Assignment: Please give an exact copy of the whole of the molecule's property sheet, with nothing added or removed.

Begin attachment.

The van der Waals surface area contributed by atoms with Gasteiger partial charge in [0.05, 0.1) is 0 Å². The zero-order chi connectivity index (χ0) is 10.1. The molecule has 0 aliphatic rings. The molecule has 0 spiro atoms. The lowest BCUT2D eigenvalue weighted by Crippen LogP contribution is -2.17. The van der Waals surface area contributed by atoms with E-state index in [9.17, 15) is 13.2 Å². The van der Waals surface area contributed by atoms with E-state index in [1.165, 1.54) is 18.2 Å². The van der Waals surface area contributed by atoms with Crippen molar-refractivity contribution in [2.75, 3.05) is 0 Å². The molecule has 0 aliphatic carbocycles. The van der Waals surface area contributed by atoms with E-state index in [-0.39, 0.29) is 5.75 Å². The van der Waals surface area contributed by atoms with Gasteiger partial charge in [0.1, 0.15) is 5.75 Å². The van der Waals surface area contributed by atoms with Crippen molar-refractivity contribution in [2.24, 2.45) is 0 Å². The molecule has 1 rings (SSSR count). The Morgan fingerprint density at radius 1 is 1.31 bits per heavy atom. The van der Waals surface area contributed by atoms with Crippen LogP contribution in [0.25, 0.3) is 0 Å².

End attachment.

The van der Waals surface area contributed by atoms with Gasteiger partial charge in [0.05, 0.1) is 0 Å². The zero-order chi connectivity index (χ0) is 10.1. The molecule has 0 aliphatic rings. The molecule has 0 spiro atoms. The lowest BCUT2D eigenvalue weighted by Crippen LogP contribution is -2.17. The van der Waals surface area contributed by atoms with E-state index in [9.17, 15) is 13.2 Å². The van der Waals surface area contributed by atoms with E-state index in [1.165, 1.54) is 18.2 Å². The van der Waals surface area contributed by atoms with Crippen molar-refractivity contribution in [2.75, 3.05) is 0 Å². The molecule has 0 aliphatic carbocycles. The van der Waals surface area contributed by atoms with E-state index in [-0.39, 0.29) is 5.75 Å². The van der Waals surface area contributed by atoms with Gasteiger partial charge in [0.1, 0.15) is 5.75 Å². The van der Waals surface area contributed by atoms with Crippen molar-refractivity contribution in [2.24, 2.45) is 0 Å². The molecule has 1 rings (SSSR count). The Morgan fingerprint density at radius 1 is 1.31 bits per heavy atom. The van der Waals surface area contributed by atoms with Crippen LogP contribution in [0.25, 0.3) is 0 Å².